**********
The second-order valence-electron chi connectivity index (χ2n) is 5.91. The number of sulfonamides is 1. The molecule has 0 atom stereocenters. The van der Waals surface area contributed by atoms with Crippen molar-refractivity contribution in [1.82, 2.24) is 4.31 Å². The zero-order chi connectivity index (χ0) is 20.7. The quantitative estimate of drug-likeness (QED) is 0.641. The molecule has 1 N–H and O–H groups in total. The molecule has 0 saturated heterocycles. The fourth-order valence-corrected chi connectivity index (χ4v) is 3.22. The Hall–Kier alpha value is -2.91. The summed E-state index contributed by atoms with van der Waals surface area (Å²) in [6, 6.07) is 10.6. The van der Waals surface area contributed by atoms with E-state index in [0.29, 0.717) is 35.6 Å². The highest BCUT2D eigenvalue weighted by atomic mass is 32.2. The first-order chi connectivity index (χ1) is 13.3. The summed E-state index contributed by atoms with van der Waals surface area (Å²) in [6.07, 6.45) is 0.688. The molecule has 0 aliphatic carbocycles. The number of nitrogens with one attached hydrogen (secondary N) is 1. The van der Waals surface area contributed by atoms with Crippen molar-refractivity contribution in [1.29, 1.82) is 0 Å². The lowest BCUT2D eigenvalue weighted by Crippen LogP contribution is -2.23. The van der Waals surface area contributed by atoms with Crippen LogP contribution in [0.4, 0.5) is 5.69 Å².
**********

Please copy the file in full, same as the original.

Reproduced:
The second-order valence-electron chi connectivity index (χ2n) is 5.91. The number of sulfonamides is 1. The molecule has 0 atom stereocenters. The van der Waals surface area contributed by atoms with Crippen molar-refractivity contribution in [1.82, 2.24) is 4.31 Å². The zero-order chi connectivity index (χ0) is 20.7. The quantitative estimate of drug-likeness (QED) is 0.641. The molecule has 1 N–H and O–H groups in total. The molecule has 0 saturated heterocycles. The fourth-order valence-corrected chi connectivity index (χ4v) is 3.22. The Hall–Kier alpha value is -2.91. The summed E-state index contributed by atoms with van der Waals surface area (Å²) in [6, 6.07) is 10.6. The van der Waals surface area contributed by atoms with E-state index in [0.29, 0.717) is 35.6 Å². The highest BCUT2D eigenvalue weighted by atomic mass is 32.2. The first-order chi connectivity index (χ1) is 13.3. The summed E-state index contributed by atoms with van der Waals surface area (Å²) in [6.07, 6.45) is 0.688. The molecule has 0 aliphatic carbocycles. The number of nitrogens with one attached hydrogen (secondary N) is 1. The van der Waals surface area contributed by atoms with Crippen molar-refractivity contribution in [1.29, 1.82) is 0 Å². The lowest BCUT2D eigenvalue weighted by Crippen LogP contribution is -2.23. The van der Waals surface area contributed by atoms with Crippen LogP contribution in [0.4, 0.5) is 5.69 Å².